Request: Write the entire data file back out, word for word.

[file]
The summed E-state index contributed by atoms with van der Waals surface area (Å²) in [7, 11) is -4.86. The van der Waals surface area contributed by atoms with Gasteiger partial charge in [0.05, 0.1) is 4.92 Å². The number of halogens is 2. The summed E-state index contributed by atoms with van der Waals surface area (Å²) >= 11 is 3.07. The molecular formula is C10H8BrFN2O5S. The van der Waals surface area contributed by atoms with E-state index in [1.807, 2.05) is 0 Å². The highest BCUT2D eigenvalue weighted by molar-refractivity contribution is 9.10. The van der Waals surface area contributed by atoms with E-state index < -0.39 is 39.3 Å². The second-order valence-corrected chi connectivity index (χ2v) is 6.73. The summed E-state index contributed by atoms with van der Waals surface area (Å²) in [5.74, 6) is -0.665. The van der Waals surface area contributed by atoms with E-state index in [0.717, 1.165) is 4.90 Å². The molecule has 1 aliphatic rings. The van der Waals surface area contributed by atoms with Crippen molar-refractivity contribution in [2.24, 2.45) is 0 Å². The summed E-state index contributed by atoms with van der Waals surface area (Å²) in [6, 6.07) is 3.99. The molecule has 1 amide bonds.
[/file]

The summed E-state index contributed by atoms with van der Waals surface area (Å²) in [7, 11) is -4.86. The van der Waals surface area contributed by atoms with Gasteiger partial charge in [0.05, 0.1) is 4.92 Å². The number of halogens is 2. The summed E-state index contributed by atoms with van der Waals surface area (Å²) >= 11 is 3.07. The molecular formula is C10H8BrFN2O5S. The van der Waals surface area contributed by atoms with E-state index in [1.807, 2.05) is 0 Å². The highest BCUT2D eigenvalue weighted by molar-refractivity contribution is 9.10. The van der Waals surface area contributed by atoms with E-state index < -0.39 is 39.3 Å². The second-order valence-corrected chi connectivity index (χ2v) is 6.73. The summed E-state index contributed by atoms with van der Waals surface area (Å²) in [5.74, 6) is -0.665. The van der Waals surface area contributed by atoms with E-state index in [0.717, 1.165) is 4.90 Å². The molecule has 1 aliphatic rings. The van der Waals surface area contributed by atoms with Crippen molar-refractivity contribution in [2.24, 2.45) is 0 Å². The summed E-state index contributed by atoms with van der Waals surface area (Å²) in [6, 6.07) is 3.99. The molecule has 1 amide bonds.